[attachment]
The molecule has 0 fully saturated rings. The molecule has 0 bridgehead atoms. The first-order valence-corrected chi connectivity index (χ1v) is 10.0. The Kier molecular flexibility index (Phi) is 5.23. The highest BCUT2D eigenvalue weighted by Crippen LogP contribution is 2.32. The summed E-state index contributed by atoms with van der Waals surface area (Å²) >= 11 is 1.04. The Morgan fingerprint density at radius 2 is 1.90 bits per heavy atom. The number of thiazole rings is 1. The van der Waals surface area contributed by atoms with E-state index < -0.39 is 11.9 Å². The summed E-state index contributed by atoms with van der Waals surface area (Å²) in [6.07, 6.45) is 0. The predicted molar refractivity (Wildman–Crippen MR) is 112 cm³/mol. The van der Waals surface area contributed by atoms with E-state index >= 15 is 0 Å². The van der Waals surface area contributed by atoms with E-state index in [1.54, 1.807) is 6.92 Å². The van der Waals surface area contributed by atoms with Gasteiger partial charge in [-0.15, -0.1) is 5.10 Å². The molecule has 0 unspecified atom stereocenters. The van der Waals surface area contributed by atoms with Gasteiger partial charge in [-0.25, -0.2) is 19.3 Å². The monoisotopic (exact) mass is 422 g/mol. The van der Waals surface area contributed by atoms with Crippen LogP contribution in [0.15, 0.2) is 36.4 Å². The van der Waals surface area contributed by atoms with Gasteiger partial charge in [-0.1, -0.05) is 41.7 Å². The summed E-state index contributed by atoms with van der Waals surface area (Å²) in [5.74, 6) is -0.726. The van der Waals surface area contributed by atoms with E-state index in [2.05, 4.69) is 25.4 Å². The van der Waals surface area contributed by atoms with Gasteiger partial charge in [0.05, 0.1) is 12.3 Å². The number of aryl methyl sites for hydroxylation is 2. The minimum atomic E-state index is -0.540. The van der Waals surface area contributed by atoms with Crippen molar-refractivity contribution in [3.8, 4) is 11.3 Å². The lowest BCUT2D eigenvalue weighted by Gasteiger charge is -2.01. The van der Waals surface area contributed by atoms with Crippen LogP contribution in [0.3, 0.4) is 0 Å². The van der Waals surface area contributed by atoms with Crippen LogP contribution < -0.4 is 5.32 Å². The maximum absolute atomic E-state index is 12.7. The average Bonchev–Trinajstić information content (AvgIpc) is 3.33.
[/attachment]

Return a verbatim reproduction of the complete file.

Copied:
The molecule has 0 fully saturated rings. The molecule has 0 bridgehead atoms. The first-order valence-corrected chi connectivity index (χ1v) is 10.0. The Kier molecular flexibility index (Phi) is 5.23. The highest BCUT2D eigenvalue weighted by Crippen LogP contribution is 2.32. The summed E-state index contributed by atoms with van der Waals surface area (Å²) >= 11 is 1.04. The Morgan fingerprint density at radius 2 is 1.90 bits per heavy atom. The number of thiazole rings is 1. The van der Waals surface area contributed by atoms with E-state index < -0.39 is 11.9 Å². The summed E-state index contributed by atoms with van der Waals surface area (Å²) in [6.07, 6.45) is 0. The predicted molar refractivity (Wildman–Crippen MR) is 112 cm³/mol. The van der Waals surface area contributed by atoms with E-state index >= 15 is 0 Å². The van der Waals surface area contributed by atoms with E-state index in [1.54, 1.807) is 6.92 Å². The van der Waals surface area contributed by atoms with Gasteiger partial charge in [-0.15, -0.1) is 5.10 Å². The molecule has 0 unspecified atom stereocenters. The van der Waals surface area contributed by atoms with Gasteiger partial charge in [-0.25, -0.2) is 19.3 Å². The monoisotopic (exact) mass is 422 g/mol. The van der Waals surface area contributed by atoms with Crippen LogP contribution in [0.15, 0.2) is 36.4 Å². The van der Waals surface area contributed by atoms with Gasteiger partial charge in [-0.1, -0.05) is 41.7 Å². The summed E-state index contributed by atoms with van der Waals surface area (Å²) in [5.74, 6) is -0.726. The van der Waals surface area contributed by atoms with E-state index in [2.05, 4.69) is 25.4 Å². The van der Waals surface area contributed by atoms with Gasteiger partial charge in [0.05, 0.1) is 12.3 Å². The number of aryl methyl sites for hydroxylation is 2. The minimum atomic E-state index is -0.540. The van der Waals surface area contributed by atoms with Crippen molar-refractivity contribution in [3.8, 4) is 11.3 Å². The lowest BCUT2D eigenvalue weighted by Gasteiger charge is -2.01. The van der Waals surface area contributed by atoms with Crippen LogP contribution in [0.3, 0.4) is 0 Å². The van der Waals surface area contributed by atoms with Crippen LogP contribution < -0.4 is 5.32 Å². The maximum absolute atomic E-state index is 12.7. The average Bonchev–Trinajstić information content (AvgIpc) is 3.33.